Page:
Borders change, Israeli officials deny responsibility and confiscate and re-confiscate the property that Ali Ayad hasn’t been allowed to set foot on since 2004.
ABU DIS, West Bank — The year Ali Ayad was born, his father broke ground on a majestic home perched on a bluff overlooking Jerusalem, with views of the Dead Sea in one direction and the golden Dome of the Rock in the other.
For all of his 59 years, Ayad’s life has revolved around the 1-acre plot. He played under the olive trees as a boy and became manager after the home was converted into the Cliff Hotel.
He met his Norwegian wife from behind the reception desk, married her in the dining room and raised two daughters amid the daily bustle of visiting tourists and diplomats.
But the idyllic life turned into what he describes as a Kafkaesque nightmare a decade ago after Israel seized control of the hotel. Using a combination of military orders and a controversial absentee-owner law, the government kicked him off the property, banned him from returning and then confiscated it as abandoned.
Israel informed Ayad, who has always been identified by Israel as a West Bank resident, that his former home was inside the Jerusalem city limits, even though for decades the municipality refused to provide public services because it said the property was in the West Bank town of Abu Dis.
The tragic murder of Australian student Christopher Lane is being exploited by the right to stoke fears of a race war.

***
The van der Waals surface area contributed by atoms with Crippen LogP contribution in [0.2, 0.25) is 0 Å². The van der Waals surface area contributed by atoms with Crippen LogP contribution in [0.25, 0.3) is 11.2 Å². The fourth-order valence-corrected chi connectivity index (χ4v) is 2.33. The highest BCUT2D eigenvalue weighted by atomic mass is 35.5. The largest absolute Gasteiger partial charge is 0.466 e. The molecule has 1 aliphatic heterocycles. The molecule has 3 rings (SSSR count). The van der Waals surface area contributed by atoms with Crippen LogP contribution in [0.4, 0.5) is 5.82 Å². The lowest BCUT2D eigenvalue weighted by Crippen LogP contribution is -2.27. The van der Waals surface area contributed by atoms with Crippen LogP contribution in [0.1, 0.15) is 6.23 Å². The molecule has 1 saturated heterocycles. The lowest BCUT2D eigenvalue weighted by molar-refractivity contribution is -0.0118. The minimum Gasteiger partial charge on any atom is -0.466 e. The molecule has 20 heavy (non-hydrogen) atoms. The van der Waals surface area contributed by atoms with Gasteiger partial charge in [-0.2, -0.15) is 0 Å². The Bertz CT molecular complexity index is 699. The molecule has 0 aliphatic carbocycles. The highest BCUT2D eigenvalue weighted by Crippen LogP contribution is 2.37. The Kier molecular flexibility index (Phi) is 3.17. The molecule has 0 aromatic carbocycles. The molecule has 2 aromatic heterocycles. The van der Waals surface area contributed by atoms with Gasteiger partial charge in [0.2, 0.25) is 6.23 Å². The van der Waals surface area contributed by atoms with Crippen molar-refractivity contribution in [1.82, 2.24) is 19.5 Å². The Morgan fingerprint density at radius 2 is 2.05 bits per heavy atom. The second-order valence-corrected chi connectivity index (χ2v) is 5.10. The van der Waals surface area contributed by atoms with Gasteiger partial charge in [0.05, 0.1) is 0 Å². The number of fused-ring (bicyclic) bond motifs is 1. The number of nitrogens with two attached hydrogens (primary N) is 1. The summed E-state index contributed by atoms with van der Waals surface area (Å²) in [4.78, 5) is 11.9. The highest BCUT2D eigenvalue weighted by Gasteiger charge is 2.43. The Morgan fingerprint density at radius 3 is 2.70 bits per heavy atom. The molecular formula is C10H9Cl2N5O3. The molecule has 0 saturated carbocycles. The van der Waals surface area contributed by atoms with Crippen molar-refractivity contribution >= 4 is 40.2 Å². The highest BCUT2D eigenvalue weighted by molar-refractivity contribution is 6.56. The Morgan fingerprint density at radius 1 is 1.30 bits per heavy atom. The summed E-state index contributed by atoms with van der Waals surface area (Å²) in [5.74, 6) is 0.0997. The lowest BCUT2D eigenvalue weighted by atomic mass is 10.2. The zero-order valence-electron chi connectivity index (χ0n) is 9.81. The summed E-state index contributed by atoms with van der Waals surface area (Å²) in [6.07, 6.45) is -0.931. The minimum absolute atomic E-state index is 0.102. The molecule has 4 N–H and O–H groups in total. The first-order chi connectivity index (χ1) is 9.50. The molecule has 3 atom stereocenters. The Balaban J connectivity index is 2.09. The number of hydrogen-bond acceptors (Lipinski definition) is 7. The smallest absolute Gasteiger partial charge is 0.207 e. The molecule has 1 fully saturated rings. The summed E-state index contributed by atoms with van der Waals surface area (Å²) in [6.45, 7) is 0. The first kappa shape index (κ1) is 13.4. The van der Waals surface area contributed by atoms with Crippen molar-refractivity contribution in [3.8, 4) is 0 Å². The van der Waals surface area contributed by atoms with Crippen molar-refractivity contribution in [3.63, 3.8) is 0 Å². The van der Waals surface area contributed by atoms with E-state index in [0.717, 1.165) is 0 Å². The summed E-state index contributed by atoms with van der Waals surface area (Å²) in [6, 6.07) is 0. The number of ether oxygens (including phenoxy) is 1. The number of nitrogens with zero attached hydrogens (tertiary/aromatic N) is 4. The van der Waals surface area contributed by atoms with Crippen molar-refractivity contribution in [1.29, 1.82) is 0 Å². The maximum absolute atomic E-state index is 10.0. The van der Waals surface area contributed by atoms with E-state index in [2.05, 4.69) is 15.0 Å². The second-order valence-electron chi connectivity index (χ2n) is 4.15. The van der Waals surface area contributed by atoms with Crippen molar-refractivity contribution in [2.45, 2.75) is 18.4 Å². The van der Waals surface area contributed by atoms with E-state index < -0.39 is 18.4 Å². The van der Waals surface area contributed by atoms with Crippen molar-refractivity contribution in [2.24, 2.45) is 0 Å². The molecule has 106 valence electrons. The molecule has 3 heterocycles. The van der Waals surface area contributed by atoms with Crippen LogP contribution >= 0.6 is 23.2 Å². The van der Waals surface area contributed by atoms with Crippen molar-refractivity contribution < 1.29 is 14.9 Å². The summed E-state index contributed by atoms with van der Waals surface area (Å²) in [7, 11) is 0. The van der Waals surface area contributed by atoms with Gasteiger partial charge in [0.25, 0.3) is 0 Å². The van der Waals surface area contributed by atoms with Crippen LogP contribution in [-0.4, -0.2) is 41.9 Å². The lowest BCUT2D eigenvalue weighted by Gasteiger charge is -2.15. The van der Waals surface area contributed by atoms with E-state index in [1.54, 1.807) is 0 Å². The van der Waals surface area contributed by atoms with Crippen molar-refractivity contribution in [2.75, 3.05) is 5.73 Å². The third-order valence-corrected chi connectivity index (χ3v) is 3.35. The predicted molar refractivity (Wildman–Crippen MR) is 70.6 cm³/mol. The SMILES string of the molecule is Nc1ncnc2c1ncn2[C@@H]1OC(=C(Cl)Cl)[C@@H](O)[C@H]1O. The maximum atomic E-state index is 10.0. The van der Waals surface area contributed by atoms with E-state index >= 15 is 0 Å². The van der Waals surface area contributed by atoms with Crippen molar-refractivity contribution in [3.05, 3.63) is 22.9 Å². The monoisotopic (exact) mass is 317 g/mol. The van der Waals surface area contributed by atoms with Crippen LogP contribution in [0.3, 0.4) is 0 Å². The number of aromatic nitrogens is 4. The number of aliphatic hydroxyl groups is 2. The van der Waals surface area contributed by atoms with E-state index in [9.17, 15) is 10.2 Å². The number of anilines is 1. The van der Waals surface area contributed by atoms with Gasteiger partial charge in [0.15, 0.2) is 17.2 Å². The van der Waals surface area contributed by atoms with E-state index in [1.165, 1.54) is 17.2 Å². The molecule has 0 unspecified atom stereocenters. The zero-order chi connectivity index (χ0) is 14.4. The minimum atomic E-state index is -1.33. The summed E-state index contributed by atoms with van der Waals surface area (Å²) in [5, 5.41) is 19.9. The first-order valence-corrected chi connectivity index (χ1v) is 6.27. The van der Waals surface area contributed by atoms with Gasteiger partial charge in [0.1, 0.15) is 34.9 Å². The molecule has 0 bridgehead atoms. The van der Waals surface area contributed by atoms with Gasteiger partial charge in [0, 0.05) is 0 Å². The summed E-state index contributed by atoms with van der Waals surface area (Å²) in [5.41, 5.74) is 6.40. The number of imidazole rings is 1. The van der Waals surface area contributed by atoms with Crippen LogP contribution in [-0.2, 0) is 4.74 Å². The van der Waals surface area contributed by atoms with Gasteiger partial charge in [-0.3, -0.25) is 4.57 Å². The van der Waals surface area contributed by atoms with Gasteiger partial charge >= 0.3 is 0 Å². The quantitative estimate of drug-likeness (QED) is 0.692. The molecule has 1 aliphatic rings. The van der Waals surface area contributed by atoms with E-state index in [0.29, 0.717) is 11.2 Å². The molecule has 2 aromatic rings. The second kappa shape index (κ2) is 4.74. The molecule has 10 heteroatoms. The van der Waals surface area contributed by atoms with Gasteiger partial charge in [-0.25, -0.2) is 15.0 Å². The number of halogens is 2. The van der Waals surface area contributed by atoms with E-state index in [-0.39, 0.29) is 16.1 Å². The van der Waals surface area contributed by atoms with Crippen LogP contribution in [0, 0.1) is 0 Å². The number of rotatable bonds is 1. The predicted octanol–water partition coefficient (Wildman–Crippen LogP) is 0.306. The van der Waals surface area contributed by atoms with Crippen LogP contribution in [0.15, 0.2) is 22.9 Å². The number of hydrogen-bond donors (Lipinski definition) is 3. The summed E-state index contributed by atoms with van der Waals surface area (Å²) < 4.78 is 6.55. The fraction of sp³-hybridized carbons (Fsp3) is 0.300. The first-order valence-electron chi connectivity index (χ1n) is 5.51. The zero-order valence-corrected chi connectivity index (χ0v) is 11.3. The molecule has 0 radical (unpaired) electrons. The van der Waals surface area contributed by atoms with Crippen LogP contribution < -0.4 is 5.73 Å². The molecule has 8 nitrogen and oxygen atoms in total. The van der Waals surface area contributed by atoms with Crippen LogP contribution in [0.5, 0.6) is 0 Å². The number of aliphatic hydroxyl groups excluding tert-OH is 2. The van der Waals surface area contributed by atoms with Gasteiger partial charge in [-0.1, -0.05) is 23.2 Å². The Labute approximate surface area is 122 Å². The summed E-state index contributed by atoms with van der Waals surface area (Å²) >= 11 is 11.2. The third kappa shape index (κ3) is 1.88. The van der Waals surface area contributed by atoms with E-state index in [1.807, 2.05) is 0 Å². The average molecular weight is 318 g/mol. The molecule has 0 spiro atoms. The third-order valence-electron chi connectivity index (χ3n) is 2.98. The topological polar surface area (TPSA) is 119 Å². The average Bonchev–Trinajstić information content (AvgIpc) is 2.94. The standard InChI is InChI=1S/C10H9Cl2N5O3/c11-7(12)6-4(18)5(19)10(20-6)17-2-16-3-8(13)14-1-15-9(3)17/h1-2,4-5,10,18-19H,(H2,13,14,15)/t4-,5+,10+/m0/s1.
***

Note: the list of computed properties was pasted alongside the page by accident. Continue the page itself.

As the nation takes stock of the fiftieth anniversary of the March on Washington, I’m listening to a news program playing a recording of Dr. Martin Luther King Jr. speaking of peace and reconciliation and mountaintops to be crested. I’m also online, watching my screen blink with discussions about current events like the dismissal of a racial harassment suit against Paula Deen and the debate over New York’s stop-and-frisk policies. The decades-long span of unsolved issues and endless crises fills me with sadness and unease.
According to a recent Pew poll, “Blacks were nearly three times as likely as whites to be living in poverty. And the median net worth of white households was 14 times the median net worth of black households.” But this disparate reality is felt very differently: nearly twice as many blacks as whites feel that blacks are treated less fairly by police and the courts; blacks are three times more likely than whites to feel that blacks are treated less fairly in employment, education, hospitals and stores. These findings are consistent with a trend documented by a 2011 article in the journal Perspectives on Psychological Science: whites now see anti-white bias as a bigger problem than bias against blacks—or as the study’s title puts it: “Whites See Racism as a Zero-Sum Game That They Are Now Losing.”